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IT adoption of clinical information systems in Austrian and German hospitals: results of a comparative survey with a focus on nursing
BMC Medical Informatics and Decision Makingvolume 10, Article number: 8 (2010)
IT adoption is a process that is influenced by different external and internal factors. This study aimed
1. to identify similarities and differences in the prevalence of medical and nursing IT systems in Austrian and German hospitals, and
2. to match these findings with characteristics of the two countries, in particular their healthcare system, and with features of the hospitals.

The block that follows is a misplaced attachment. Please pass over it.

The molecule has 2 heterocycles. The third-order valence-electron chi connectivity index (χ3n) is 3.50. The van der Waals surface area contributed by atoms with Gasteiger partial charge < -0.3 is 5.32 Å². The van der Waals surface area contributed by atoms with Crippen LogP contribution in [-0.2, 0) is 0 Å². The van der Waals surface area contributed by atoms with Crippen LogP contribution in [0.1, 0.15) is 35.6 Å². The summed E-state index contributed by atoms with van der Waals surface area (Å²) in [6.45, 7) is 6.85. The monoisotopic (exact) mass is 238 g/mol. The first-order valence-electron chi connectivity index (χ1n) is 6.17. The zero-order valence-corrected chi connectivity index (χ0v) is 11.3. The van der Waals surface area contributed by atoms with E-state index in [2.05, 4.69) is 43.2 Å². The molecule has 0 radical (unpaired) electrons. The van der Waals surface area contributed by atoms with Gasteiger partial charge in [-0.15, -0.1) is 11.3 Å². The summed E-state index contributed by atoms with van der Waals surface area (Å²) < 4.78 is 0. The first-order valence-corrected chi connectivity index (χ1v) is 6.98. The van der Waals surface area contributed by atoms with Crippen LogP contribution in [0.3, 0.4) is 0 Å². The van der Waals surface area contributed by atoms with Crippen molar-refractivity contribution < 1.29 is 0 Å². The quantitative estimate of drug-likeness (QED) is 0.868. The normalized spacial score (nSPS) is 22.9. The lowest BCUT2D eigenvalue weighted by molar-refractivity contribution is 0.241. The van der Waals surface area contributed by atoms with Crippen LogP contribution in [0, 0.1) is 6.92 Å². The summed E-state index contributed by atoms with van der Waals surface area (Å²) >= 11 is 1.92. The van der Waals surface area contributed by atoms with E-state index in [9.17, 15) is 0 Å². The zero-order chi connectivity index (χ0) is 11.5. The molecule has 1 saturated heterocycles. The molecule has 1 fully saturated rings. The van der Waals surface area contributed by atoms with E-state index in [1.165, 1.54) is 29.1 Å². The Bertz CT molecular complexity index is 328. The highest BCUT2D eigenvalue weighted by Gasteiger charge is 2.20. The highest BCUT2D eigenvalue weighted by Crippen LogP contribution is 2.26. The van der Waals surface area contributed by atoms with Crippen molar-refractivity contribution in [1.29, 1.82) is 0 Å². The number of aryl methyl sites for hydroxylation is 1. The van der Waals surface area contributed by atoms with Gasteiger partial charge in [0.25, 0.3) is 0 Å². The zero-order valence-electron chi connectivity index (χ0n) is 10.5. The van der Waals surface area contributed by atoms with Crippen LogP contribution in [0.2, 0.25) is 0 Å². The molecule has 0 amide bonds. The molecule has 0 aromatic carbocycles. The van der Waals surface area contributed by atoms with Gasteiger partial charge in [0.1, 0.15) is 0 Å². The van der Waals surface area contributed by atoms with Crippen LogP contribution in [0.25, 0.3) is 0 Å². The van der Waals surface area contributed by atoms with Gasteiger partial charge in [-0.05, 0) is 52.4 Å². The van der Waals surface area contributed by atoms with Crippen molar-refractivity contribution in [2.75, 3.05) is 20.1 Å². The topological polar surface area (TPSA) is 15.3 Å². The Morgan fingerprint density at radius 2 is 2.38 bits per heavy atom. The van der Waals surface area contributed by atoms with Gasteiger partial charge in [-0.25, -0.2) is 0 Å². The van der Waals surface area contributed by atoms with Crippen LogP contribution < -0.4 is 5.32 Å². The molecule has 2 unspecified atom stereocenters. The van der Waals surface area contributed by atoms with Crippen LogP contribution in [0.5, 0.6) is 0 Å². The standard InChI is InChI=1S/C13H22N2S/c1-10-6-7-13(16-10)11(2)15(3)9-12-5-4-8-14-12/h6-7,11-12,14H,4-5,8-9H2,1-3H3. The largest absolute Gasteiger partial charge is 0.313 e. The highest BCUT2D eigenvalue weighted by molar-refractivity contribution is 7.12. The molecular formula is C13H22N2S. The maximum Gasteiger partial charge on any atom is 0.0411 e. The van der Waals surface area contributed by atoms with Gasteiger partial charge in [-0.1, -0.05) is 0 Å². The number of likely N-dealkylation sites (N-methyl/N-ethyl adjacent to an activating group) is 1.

In 2007, all acute care hospitals in both countries received questionnaires with identical questions. 12.4% in Germany and 34.6% in Austria responded.
The surveys revealed a consistent higher usage of nearly all clinical IT systems, especially nursing systems, but also PACS and electronic archiving systems, in Austrian than in German hospitals. These findings correspond with a significantly wider use of standardised nursing terminologies and a higher number of PC workstations on the wards (average 2.1 PCs in Germany, 3.2 PCs in Austria). Despite these differences, Austrian and German hospitals both reported a similar IT budget of 2.6% in Austria and 2.0% in Germany (median).